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Wildfires In Southern California


There's a series of fast-moving wildfires that broke out Thursday in Southern California after a week of warnings, worry and massive power shutdowns. They've been fueled by strong Santa Ana winds. The flames tore across foothills east and north of Los Angeles, forcing more than 100,000 people to leave their homes.

NPR's Nathan Rott has been covering the fires and joins us from Los Angeles. Thanks so much for being with us.

NATHAN ROTT, BYLINE: Yeah, my pleasure.

SIMON: We've seen some startling images of the fires there. How do things look today?

ROTT: Well, they look better than they did yesterday in terms of fire conditions. There's no question about that. The winds here yesterday and on Thursday night were incredibly strong, gusts of 25 to 35 miles per hour, I think even up to 60 in some cases. I was having a hard time hanging on to my hat while I was out interviewing people.

Firefighters I talked to were really concerned yesterday that the fire had the potential to gobble a lot of ground with that wind behind it, that it would push west towards the coast like we've seen some of these other wind-driven fires do in California the last couple of years. But this fire, the Saddle Ridge fire, that I was at - I mean, it did grow, but not to the degree that many had worried.

SIMON: More favorable conditions expected?

ROTT: Yeah. Today, you know, it's still going to be hot. It's still going to be dry. Winds are still going to be blowing. That's just kind of California in October. But forecasters say the winds shouldn't be as erratic and strong as we've seen over the last couple of days. And I definitely got a sense from some of the firefighters I talked to last night that there's a fair amount of confidence that they're going to be able to gain some ground on the fires today.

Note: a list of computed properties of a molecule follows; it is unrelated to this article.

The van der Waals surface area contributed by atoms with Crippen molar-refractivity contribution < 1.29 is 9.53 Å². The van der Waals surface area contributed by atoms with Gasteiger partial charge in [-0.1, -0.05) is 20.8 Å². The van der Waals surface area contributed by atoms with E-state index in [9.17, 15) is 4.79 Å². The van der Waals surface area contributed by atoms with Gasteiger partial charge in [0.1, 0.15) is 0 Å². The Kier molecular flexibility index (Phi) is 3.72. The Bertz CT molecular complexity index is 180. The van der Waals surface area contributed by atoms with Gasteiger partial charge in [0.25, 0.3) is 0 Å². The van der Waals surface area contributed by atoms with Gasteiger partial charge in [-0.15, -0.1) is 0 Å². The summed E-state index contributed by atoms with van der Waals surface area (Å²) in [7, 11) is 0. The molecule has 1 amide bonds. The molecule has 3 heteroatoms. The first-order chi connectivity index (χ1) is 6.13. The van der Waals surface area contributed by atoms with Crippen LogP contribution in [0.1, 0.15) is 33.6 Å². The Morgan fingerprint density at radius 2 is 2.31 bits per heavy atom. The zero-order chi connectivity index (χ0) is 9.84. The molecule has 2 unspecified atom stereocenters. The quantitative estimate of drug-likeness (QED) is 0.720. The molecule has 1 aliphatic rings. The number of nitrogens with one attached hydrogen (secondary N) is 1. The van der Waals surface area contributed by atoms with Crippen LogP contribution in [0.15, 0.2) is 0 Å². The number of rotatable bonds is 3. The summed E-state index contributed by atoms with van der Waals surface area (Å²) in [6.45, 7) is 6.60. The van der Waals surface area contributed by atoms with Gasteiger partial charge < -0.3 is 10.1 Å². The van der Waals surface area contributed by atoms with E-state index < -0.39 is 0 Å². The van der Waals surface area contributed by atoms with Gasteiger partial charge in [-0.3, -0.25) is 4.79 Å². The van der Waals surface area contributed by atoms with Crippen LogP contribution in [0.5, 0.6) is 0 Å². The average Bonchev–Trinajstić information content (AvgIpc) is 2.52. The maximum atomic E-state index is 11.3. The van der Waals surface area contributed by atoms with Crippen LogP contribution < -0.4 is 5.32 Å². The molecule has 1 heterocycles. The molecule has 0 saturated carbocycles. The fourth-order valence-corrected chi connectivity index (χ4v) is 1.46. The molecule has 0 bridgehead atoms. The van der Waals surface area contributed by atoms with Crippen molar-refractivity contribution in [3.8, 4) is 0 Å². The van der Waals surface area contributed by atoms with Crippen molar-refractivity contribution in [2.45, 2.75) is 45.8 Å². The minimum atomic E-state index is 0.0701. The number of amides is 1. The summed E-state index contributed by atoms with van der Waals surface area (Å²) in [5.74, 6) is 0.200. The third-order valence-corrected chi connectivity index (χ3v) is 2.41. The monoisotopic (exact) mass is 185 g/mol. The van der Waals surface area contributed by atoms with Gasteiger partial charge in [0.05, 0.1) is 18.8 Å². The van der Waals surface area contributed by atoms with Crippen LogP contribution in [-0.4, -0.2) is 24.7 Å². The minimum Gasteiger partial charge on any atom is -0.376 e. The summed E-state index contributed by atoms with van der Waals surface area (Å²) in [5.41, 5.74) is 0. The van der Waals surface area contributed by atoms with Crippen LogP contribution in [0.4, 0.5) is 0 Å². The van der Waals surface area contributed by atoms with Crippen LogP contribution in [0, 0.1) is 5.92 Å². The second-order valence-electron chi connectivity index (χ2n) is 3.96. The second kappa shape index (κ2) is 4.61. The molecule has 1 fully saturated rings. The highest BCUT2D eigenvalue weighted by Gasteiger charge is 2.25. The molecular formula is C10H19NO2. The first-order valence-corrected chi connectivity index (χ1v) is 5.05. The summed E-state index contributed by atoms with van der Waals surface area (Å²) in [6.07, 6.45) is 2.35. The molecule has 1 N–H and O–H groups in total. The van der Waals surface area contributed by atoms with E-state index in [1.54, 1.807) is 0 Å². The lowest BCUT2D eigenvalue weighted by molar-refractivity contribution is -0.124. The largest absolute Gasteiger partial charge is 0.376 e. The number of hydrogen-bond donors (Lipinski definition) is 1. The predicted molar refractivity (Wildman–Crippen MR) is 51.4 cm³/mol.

SIMON: Tens of thousands of homes have been threatened by these fires. Dozens have been destroyed. What can you tell us about homeowners and residents today?

ROTT: Well, people are shaken for sure. You know, this is the first real big fire event that we've had in Southern California this year, so I think that's always a bit of a shock to people, even though it's a place that's pretty used to fire. And then, you know, remember; utilities, as you mentioned, here cut out hundreds of thousands of people from their power. So folks who didn't even see any flames have been impacted by this.

One thing that really struck me yesterday kind of driving around this fire was how empty the mandatory evacuation zones were. And I know that might sound odd, but, you know, typically when I'm at these natural disasters driving around, you see a lot of people sort of milling about. On fires, you know, they're spraying their roof or watering the yards, kind of cautiously watching the smoke on the horizon get closer and closer. And, you know, I definitely saw some of that, but not nearly as much as usual. So I asked fire officials what they were seeing and here's what I heard from Sky Cornell, an inspector with the Los Angeles County Fire Department.

SKY CORNELL: You know, unfortunately, we had a very, very bad year last year, as you know, with the Woolsey fire. So I think after something like that, people see the need for evacuating when the professionals ask to evacuate. And it seems like we've had good compliance so far.

SIMON: And, Nate, the Woolsey fire really was a signature experience for people in California, wasn't it?

ROTT: Yeah. I mean, it was another one of these wind-driven fall fires, which I think should tell us something, you know, that these types of events are nothing new. They're getting worse obviously because of climate change and because, you know, we people seem to build in environments that like to burn.

But these fires are nothing new. The Woolsey fire burned almost 100,000 acres last year. It destroyed more than 1,600 homes. You know, I'm not even mentioning the Camp Fire, which killed 85 people around the same time of year. You know, both of those were way, way worse, but I think it's important for people to remember that the potential is still there. As we continue to learn, there's no real end to California's fire season. So I'm sorry to say it, Scott, but stay tuned.

SIMON: NPR's Nathan Rott on duty for us in Los Angeles. Thanks so much for being with us.

ROTT: Thank you, Scott.

(SOUNDBITE OF MUSIC) Transcript provided by NPR, Copyright NPR.

Nathan Rott is a correspondent on NPR's National Desk, where he focuses on environment issues and the American West.